Originally created 02/11/99

France's decision signals end of era



DAYTONA BEACH, Fla. -- For 51 years, NASCAR has been tightly managed by family of William Getty France. That era ended Wednesday when control of daily operations was passed on to veteran racing executive Mike Helton.

Bill C. France, who has served as president since 1972, made the announcement at Daytona International Speedway. "Bill Jr.," 66, will retain the title of president, but Helton, who has been vice president of competition since 1994, will run the sanctioning body as vice president and chief operating officer.

Helton, 45, "has the unique experience of being involved in all aspects of the sport, including marketing, public relations licensing, and most importantly, our core business, which is racing," France said.

NASCAR was founded in 1948 by the late William Getty France, and control was passed to his eldest son 25 years later. Bill Jr. has overseen stock car racing's growth from a regional phenomenon in the '70s to one of the country's most popular sports today.

France said that he is in good health and that his decision had nothing to do with the fact that he underwent angioplasty after a heart scare that occurred in November 1997 while traveling to Japan for NASCAR's postseason exhibition race.

He indicated that while he'll still be involved in some capacity, the move is the first step toward retirement.

"I was born in 1933," France said. "You can look at the tea leaves as well as I can. That's the best answer I can give you."

Asked whether he will attend fewer races, France joked, "It depends on how the fish are biting."

France's two sons, Jim and Brian, will continue in their capacities as executive vice president and senior vice president. Bill France said it is premature to say whether Helton will succeed him as president, but added, "It's obvious he's not going backward."

Helton, who was born and raised in Bristol, Va., is a former short-track race driver who has held various administrative posts in racing for the past 19 years.

He was director of public relations and then general manager at Atlanta International Raceway (now Atlanta Motor Speedway) in the early '80s. In 1986, he joined International Speedway Corp., which is controlled by the France family, as director of promotions and market development at Daytona.

He was general manager at Talladega Superspeedway for one year, vice president of ISC for five years and then vice president of competition from 1994 on. He'll retain his responsibilities as competition director.

"There's a lot of neat things about the announcement, but the most important one is that there's nothing broke with the system," Helton said. "There's not necessarily a need for a change in direction as much as there is for continued management of NASCAR as it moves foward.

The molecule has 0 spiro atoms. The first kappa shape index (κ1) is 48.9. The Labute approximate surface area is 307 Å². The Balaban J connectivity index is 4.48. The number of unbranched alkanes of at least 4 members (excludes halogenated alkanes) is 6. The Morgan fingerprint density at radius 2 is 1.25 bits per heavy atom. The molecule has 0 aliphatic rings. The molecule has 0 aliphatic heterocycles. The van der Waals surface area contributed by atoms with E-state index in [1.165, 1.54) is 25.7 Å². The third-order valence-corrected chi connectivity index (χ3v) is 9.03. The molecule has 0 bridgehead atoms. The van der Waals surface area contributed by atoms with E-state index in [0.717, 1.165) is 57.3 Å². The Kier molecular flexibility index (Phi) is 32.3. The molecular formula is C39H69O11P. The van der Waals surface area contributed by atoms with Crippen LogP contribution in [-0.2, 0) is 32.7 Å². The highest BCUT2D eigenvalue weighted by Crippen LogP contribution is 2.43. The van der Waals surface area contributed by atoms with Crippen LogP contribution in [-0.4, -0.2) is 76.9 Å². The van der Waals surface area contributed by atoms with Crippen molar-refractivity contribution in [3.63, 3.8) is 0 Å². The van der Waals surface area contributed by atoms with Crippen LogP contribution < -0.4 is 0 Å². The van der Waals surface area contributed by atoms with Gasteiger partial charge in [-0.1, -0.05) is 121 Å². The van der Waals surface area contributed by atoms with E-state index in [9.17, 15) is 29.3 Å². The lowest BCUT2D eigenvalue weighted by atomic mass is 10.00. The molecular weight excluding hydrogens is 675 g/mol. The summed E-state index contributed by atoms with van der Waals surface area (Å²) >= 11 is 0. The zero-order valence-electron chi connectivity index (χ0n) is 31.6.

"We've just come off the 50th anniversary of NASCAR. My challenge is to make sure that when they celebrate the 100th anniversary, I'm not the guy that interrupted the growth pattern."

Helton is popular with car owners and drivers, so it was hardly surprising that the announcement was well received in the garage area.

"What I like about him most is that he's real even-tempered," said driver Darrell Waltrip. "You've got to work really hard to get him mad. Now I'm not saying he won't get mad, but you've got to work at it."

Said team owner Richard Childress, "He's got the experience, the knowledge. He can sit down with any major corporation and deal with them and deal with the car owners and teams. He's got a relationship with everyone in the garage area. He was definitely the No. 1 choice."

Team owner Robert Yates said the fact that Helton has a technical background makes him uniquely qualified for the job.

"He understands the competition side of it, the physics of it, so (that's better) than picking somebody from the other side of the fence," he said. "Mike understands what we do and what we go through."

More accessible to the media than France, and more comfortable in front of a microphone, Helton figures to give NASCAR's leadership a more visible role. That was evident Wednesday when he sat in Daytona's pressroom and chatted with reporters about everything from his upbringing to his brief driving career.

"I figured out pretty quick I wasn't much of a driver," he cracked.

Helton's biggest challenge may be managing NASCAR's growth. Several existing and planned tracks are pressuring the sanctioning body for Winston Cup dates, and some of racing's power brokers are pushing for a split series in which half of the drivers would race at one site and the other at another site on the same weekend.

Helton made it clear that existing tracks hoping for a second Winston Cup date may have a long wait and that a split series is not a possibility in the near future.

"In the instance of Phoenix, California, Texas and Las Vegas (existing tracks that currently host one Winston Cup race a year), we feel like if there's room to grow right now, we prefer to go into a (new) market," Helton said.

He cited Kansas City, where a track is under construction, along with Denver and Chicago, where tracks are planned, as places where NASCAR wants to go.

About the proposal to split the series, Helton said, "If Jeff Gordon is racing in Texas and Dale Earnhardt and Rusty Wallace are racing in Texas (simultaneously), it would fragment the product. Right now the formula we have for attracting 175,000 fans is working pretty well. If you end up having 90,000, it's going to look like a setback."

Tony Fabrizio is based in Atlanta and can be reached at tfabrizio@aol.com